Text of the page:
Jackson Browne is one of the great songwriters in the history of American music, yet after all the years he's worked at it, his craft is still full of mysteries.
Speaking with Q104.3 New York's Jim Kerr and Shelli Sonstein, Browne discussed the lasting enigmas of songwriting and how he's still learning to express himself.
You don't get to be as prolific as Browne has been without dropping some clunkers along the way. But he suggests he's learned as much from the songs that didn't work as the ones that did.
Asked about exploring love, joy or activism in song, Browne admitted that it's a perilous art.
"Sometimes it's a good idea to resist the idea to finish a song in that way," he said. "I had a song very early on ['Ready or Not'] that was about my girlfriend being pregnant and that parenthood was pending. The whole last verse was just bull. It's just terrible. She hated it. I only found out later that she really hated this because I became glib and I was kind of joking about it. Of course as we all know, it's no joke. ...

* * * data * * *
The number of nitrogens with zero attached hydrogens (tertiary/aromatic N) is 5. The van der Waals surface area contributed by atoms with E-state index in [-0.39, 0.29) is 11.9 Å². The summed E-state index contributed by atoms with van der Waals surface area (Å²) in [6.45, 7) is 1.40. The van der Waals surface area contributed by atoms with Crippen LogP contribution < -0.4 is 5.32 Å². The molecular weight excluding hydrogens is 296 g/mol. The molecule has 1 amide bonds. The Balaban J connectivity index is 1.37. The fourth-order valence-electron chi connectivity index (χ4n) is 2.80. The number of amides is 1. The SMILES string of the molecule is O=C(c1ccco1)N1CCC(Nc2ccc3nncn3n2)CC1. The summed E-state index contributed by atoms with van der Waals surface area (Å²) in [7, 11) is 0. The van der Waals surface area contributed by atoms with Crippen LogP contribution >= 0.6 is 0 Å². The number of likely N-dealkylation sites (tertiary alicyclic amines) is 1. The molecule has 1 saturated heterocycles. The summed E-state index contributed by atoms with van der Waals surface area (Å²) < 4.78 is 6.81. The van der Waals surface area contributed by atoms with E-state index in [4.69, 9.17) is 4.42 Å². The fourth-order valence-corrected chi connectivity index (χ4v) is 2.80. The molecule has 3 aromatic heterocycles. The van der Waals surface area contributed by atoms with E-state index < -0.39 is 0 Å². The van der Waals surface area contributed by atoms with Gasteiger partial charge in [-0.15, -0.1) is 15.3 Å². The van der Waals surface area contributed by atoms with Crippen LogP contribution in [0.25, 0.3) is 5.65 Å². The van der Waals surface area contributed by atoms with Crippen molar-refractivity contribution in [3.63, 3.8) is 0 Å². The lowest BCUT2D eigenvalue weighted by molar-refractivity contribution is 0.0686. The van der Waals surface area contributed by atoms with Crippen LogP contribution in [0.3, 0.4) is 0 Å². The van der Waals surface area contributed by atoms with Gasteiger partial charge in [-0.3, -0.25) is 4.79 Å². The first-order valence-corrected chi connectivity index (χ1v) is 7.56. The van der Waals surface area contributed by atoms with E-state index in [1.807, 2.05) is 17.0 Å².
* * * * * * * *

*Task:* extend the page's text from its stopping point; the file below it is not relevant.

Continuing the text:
"Man, finally somebody covered this song and left the last verse off, and I thought, 'Oh, you could just simply say well, 'Oh, she's pregnant and looks like we're gonna have a baby and I don't know anything more than that.' And that would've been fine."
Browne, who wrote or co-wrote hits for several artists before embarking on his solo career in the early-'70s, says collaborating has usually helped him see the forest for the proverbial trees when it comes to his lyrics.
"I used to learn so much about my songs by my friends singing them," he added. "Matter of fact, they sang them before I sang them. But then I was also recording them and you that's why I wanted to sing, I think. I heard somebody doing my songs, I think, 'No, you got to do it this other [way].' ...So I began singing them myself. But eventually like when Bonnie Raitt does one of your songs, you go, 'Oh, so that's how it goes. Oh.'"
Watch the full conversation via the player above!